A few days ago the ground crumbled and crunched under footfall.  The leaves and pine needles in the wooded areas swirled in the dry winds.  Now, with the gift of rain, the soil has become spongy and receptive to the pressure of my boots.  Emerald green carpets are everywhere – covering fields, hillsides and lawns with precious blades of grass and ferns.  Dandelions sprouts have popped up within the sidewalk cracks, and ferns have filled every open space between stones.

The moisture brings a welcomed relief to what seems like an endless drought.  As the earth seems to be silently but visibly rejoicing, I feel my inner compass turn to join in this promise of renewal.  The few short showers remind me of the stalwart trust that my father had in the elements.  As a farmer in an area of the Great Plains that has very little annual moisture, he would say “it will rain – it always has.”   Like most of humanity prior to him, he had a humble and ongoing understanding of humans’ symbiotic connection with the elements and rhythms of nature.  

The rain reminds me of the necessity of tears to sustain our souls.   They can be those that come with laughter and joy, or sorrow and grief.   We need the rivulets and deluges to allow our deepest selves to speak and express far more than everyday words can ever say.   Without tears, we begin to forget the first language of the heart that knows compassion, caring, and companionship.   Yet, it is just those kind and gentle qualities that allow us to offer to one another a trusting haven, so that the rains can come again, offering revitalization and hope.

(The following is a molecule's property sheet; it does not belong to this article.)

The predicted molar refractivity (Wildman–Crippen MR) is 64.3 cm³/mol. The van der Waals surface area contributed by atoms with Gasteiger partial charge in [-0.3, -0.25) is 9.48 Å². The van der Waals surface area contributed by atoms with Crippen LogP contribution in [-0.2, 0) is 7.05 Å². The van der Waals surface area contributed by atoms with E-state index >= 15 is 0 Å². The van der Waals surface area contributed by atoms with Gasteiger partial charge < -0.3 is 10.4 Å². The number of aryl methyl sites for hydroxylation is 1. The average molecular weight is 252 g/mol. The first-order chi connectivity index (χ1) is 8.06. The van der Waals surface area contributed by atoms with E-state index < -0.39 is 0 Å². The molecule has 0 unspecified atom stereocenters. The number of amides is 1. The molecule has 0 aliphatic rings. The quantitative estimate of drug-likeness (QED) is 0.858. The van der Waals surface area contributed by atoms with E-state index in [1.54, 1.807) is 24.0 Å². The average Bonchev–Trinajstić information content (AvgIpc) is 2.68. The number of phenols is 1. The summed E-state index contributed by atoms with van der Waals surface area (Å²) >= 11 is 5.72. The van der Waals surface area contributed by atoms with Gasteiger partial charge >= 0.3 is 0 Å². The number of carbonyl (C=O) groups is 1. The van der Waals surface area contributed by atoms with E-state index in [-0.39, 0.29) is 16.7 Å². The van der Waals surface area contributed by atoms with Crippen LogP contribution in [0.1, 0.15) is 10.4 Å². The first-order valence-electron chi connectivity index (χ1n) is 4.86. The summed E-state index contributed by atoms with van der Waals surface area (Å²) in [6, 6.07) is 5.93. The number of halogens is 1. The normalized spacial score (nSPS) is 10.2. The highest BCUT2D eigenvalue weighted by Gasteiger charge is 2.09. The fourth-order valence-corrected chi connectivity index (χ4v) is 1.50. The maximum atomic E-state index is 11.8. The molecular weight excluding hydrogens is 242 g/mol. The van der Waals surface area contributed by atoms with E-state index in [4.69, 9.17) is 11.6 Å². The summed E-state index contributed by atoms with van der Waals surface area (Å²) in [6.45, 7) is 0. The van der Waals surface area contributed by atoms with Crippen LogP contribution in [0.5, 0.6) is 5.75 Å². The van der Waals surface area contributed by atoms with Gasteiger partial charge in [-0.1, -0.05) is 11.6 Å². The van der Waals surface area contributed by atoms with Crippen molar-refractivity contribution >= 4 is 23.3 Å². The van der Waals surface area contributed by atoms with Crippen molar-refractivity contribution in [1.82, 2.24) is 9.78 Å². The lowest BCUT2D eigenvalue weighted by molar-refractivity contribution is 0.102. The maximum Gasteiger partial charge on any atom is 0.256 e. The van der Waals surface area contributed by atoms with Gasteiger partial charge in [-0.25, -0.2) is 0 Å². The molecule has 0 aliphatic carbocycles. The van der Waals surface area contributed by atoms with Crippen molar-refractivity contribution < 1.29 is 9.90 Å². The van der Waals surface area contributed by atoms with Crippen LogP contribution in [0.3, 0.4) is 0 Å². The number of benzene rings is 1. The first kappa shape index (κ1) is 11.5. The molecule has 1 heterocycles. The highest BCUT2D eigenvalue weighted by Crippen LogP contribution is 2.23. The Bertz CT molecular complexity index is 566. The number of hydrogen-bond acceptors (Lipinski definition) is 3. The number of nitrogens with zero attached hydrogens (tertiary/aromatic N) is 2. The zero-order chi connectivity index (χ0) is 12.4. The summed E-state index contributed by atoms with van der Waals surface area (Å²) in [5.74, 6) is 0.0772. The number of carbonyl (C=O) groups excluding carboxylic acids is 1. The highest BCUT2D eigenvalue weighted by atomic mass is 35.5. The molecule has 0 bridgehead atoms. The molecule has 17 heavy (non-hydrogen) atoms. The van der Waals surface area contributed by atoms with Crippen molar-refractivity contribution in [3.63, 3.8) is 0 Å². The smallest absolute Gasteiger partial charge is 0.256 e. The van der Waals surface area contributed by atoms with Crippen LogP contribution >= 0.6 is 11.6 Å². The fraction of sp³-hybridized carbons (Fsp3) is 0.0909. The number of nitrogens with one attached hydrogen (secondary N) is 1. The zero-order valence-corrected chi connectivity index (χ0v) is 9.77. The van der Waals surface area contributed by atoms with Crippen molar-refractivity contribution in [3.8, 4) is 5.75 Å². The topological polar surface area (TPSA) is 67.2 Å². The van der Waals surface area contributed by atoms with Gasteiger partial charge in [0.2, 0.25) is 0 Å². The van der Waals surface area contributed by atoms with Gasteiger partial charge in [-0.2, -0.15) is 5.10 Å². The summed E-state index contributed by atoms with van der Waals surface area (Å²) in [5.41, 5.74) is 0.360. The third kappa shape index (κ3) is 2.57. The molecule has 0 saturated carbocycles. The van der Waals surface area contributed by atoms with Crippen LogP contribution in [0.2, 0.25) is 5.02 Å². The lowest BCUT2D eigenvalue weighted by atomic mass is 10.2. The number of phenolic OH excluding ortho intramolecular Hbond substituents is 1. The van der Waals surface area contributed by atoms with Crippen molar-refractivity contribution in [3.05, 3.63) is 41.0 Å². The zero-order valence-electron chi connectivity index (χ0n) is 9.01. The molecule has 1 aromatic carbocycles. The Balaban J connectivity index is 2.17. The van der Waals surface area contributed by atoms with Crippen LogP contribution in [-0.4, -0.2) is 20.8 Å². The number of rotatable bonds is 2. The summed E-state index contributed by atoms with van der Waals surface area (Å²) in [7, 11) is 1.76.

Wise words from sages, prophets, and saints inspire me to see anew.  While pointing to the eternal essence, Rumi also helps me remember that the heart is woven into the broader ecology of the universe, where there is equitable kinship between humans, the elements, the soil, and all species.  He prompts my awareness that the ecology of the heart takes loving care and nourishment.  Otherwise, it feels dry and unsated, isolated and longing within its own desert.  

As humans, most of us have never been in full harmony within our earthly embodiment.  But, I feel the rain and the timeless wisdom of the ancients are invitations to embrace wholeness and the shared nature of the parts of the whole, whether within our body, community, nation, planet, or universe.  I feel they are invitations to see the whole of life within one heart.  And, in doing so, to have the courage to grieve and begin to repair the parts that have been forgotten or dismissed, so that the whole can inter-live and reimagine a dynamic world.  This is not easy, but I want to future generations to have the ability to know, “it will rain – it always has.”   

This short practice invites a pause.

Prepare – 

  • Sit in front of a table or a desk.  Please find a place where you can be alone with yourself.
    • If seated on a chair or bench, evenly rest the soles of your feet on the floor.
  • Gently tilt your head to one side for three or four breaths.  Slowly bring your head to center.  Pause.  Then, gently tilt your head to the opposite side for a few breaths before bring your head to center again.
  • Slowly roll your shoulders in one direction a few times.  Then, the other.  
  • Interlace your fingers with your palms facing your chest.  With your fingers interlaced, squeeze your palms and fingers together.  Notice which thumb is on top.  Then, switch the interlace so that your other thumb is on top.